The RTV900 is powered by a 21.6hp Kubota three-cylinder, water-cooled, diesel OHV engine. We know Kubota understands engines, so this one should prove reliable. It is certainly strong and powerful. It is happy to haul and ploughs through the dirt. But what really sets this vehicle apart from the crowd is its three-range variable fully hydrostatic transmission, instead of continually variable transmission. That is VHT, not CVT. Put simply, there are no belts - this is direct drive using gear-driven shafts.
The VHT means there is a single foot pedal to give infinitely variable forward speed in three ranges - hi, med and lo - with no need to clutch. There is no change on the move but it makes for simple driving. Select the speed range that suits the terrain, then put your foot down. Bring the vehicle to a halt to engage a different range or reverse.
Acceleration is quick. Top speed is 40kmph (25mph). But what impresses most is how the additional hydrostatic assist motor kicks in just when you need it - automatically shifting down and instantly delivering more torque to the drive wheels for climbing steep slopes.
Even more impressive, albeit slightly disturbing if experiencing it for the first time, the VHT provides dynamic braking for downhill runs. Take your foot off the throttle and the vehicle stops - there is no freewheeling with this one. A foot brake gives you instant stopping ability.
"You have to get used to that transmission," Topham comments. Goodson finds the engine braking a bit of a surprise. "That is something else. It has real advantages coming downhill. It doesn't run away from you," he says.
There's a 2WD/4WD lever on the dash. A rear-mounted diff lock is operated by the driver's heel if needed. Also on the dashboard are the gauges for temperature and fuel, plus an hour metre. The 12V charging socket can be used for a beacon accessory.
Because off-road is a tough environment, Kubota has given the RTV hydrostatic power steering so that you can respond quickly and easily to changes in terrain. Better still, we reckon, is the suspension. The vehicle has ample ground clearance for a confident ride over unpredictable ground.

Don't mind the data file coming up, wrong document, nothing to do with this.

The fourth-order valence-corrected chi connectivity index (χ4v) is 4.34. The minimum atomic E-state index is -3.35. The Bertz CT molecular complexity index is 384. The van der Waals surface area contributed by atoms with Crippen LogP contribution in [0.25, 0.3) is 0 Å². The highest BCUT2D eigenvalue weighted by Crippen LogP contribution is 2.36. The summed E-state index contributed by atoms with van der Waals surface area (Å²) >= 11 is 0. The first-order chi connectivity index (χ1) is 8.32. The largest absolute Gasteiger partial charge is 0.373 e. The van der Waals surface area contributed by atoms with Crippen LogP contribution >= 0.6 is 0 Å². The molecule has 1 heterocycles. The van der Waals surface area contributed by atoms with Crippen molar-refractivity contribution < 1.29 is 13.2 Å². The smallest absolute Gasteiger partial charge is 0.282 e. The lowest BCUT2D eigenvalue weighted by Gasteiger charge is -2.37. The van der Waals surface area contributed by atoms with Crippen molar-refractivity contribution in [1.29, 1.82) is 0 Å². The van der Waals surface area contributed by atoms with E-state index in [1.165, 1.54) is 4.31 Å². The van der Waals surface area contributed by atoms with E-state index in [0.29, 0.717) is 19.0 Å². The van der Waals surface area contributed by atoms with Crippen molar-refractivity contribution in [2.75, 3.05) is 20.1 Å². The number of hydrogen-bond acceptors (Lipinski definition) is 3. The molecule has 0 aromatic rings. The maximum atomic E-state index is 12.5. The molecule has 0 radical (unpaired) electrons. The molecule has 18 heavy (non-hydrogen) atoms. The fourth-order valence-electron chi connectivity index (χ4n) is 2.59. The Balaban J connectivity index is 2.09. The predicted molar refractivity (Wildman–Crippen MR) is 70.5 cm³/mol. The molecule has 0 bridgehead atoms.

But it is the advanced rear suspension that delights our test team. The semi-independent suspension-type DeDion axle, leaf spring and shock absorber on each rear wheel work together to minimise bumps and jolts. The front suspension is fully independent suspension using McPherson struts. Goodson is impressed. "It gives a smooth ride over rough ground," he says. Nolen agrees: "You can't feel the bumps."
Smith is a Kawasaki fan but admits: "The Kubota feels that bit sturdier and meatier when hitting the bumps." The bench seat is generously padded and it is contoured so there is less sliding when cornering quickly.
Daily check points are under the cargo bed and seat. Topham is pleased about access for servicing. "I like the way everything is so accessible. You can get at the radiator, the battery, air filter - it's all straightforward," she notes. Making it particularly suitable for summer use, the RTV has a fan to provide additional cooling when work involves short travel distances on hot days.
We check out the exterior. At the front is a reinforced steel guard for protection. The ROPS frame is lightweight but strong. The high-capacity cargo bed will take a 122cm (48in) pallet and has lever-operated hydraulic tipping to dump material. This one powers up and down.
The tailboard is user friendly. The locking mechanism allows it to open and close with a single touch. We like the real-tree camouflage, although the RTV900 is also available in Kubota orange. Another option is the Streetlegal Special version, complete with heavy-duty ROPS, bucket seats, rear-view mirror, headlights, indicators, reflectors and license plate board.
The RTV900 is so different that some folk are bound not to take to it instantly. But get to know this machine and you will find there is not much to dislike.
Engine: 898cc Kubota four-stroke, three-cylinder, liquid-cooled diesel
Transmission: Three-range variable hydro transmission, top speed 40kmph, 4WD with 2WD selection
Diff lock: Foot operated with mechanical holder
Tyres: 25x10-12 various profiles
Suspension: Front: independent McPherson strut/Rear: semi-independent DeDion with leaf springs and shock absorber
Brakes: Wet-disc front and rear
Turning diameter: 7.9m
Ground clearance: Front: 215mm/Rear: 195mm
Fuel capacity: 24.2 litres
Payload capacity: 770kg
Towing capacity: 590kg
Curb mass: 830kg
List price + VAT: £10, 395
Contact: Kubota UK - 01844 214500.
TESTED THIS WEEK
Kawasaki Mule 4010 Diesel 4x4
THE REVIEW PANEL
Simon Goodson, park warden, Charlecote Park, Warwickshire
Eddie Nolen, park and garden assistant, Charlecote Park, Warwickshire
Paul Smith, gardener, Charlecote Park, Warwickshire
Lisa Topham, parks and garden manager, Charlecote Park, Warwickshire
The team at Charlecote Park, a National Trust property in Warwickshire, continues to search for a utility vehicle that satisfies the needs of the garden and parkland work.
The estate includes both formal and informal gardens, plus more than 30ha of parkland where fallow deer have roamed since Tudor times. A vehicle is needed as a fast response unit and also to move personnel, equipment and tools.
In this test, we look at the suitability of the Kawasaki Mule and the Kubota RTV. Conditions on test day were cold and frosty.
For more Utility vehicle listings, reviews and buyers guides see whatkit.co.uk.